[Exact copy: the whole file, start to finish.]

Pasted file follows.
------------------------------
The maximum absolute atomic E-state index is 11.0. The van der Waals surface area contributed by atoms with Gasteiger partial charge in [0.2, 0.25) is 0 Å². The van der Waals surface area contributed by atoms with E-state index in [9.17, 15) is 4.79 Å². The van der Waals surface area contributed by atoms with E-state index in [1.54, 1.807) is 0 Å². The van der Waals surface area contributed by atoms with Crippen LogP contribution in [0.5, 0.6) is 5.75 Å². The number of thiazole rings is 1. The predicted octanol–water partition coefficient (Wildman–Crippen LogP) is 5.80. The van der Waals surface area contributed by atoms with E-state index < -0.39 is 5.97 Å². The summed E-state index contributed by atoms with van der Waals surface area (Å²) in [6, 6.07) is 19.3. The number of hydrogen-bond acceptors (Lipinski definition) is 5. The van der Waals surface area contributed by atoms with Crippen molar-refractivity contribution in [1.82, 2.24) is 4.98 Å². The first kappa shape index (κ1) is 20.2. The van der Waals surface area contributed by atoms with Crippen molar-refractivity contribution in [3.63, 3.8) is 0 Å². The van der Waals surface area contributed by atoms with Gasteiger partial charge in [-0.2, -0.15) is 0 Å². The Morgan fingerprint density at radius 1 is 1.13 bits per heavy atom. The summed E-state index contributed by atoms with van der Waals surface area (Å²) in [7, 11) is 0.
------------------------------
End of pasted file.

The maximum absolute atomic E-state index is 11.0. The van der Waals surface area contributed by atoms with Gasteiger partial charge in [0.2, 0.25) is 0 Å². The van der Waals surface area contributed by atoms with E-state index in [9.17, 15) is 4.79 Å². The van der Waals surface area contributed by atoms with E-state index in [1.54, 1.807) is 0 Å². The van der Waals surface area contributed by atoms with Crippen LogP contribution in [0.5, 0.6) is 5.75 Å². The number of thiazole rings is 1. The predicted octanol–water partition coefficient (Wildman–Crippen LogP) is 5.80. The van der Waals surface area contributed by atoms with E-state index < -0.39 is 5.97 Å². The summed E-state index contributed by atoms with van der Waals surface area (Å²) in [6, 6.07) is 19.3. The number of hydrogen-bond acceptors (Lipinski definition) is 5. The van der Waals surface area contributed by atoms with Crippen molar-refractivity contribution in [1.82, 2.24) is 4.98 Å². The first kappa shape index (κ1) is 20.2. The van der Waals surface area contributed by atoms with Crippen molar-refractivity contribution in [3.63, 3.8) is 0 Å². The van der Waals surface area contributed by atoms with Gasteiger partial charge in [-0.2, -0.15) is 0 Å². The Morgan fingerprint density at radius 1 is 1.13 bits per heavy atom. The summed E-state index contributed by atoms with van der Waals surface area (Å²) in [7, 11) is 0.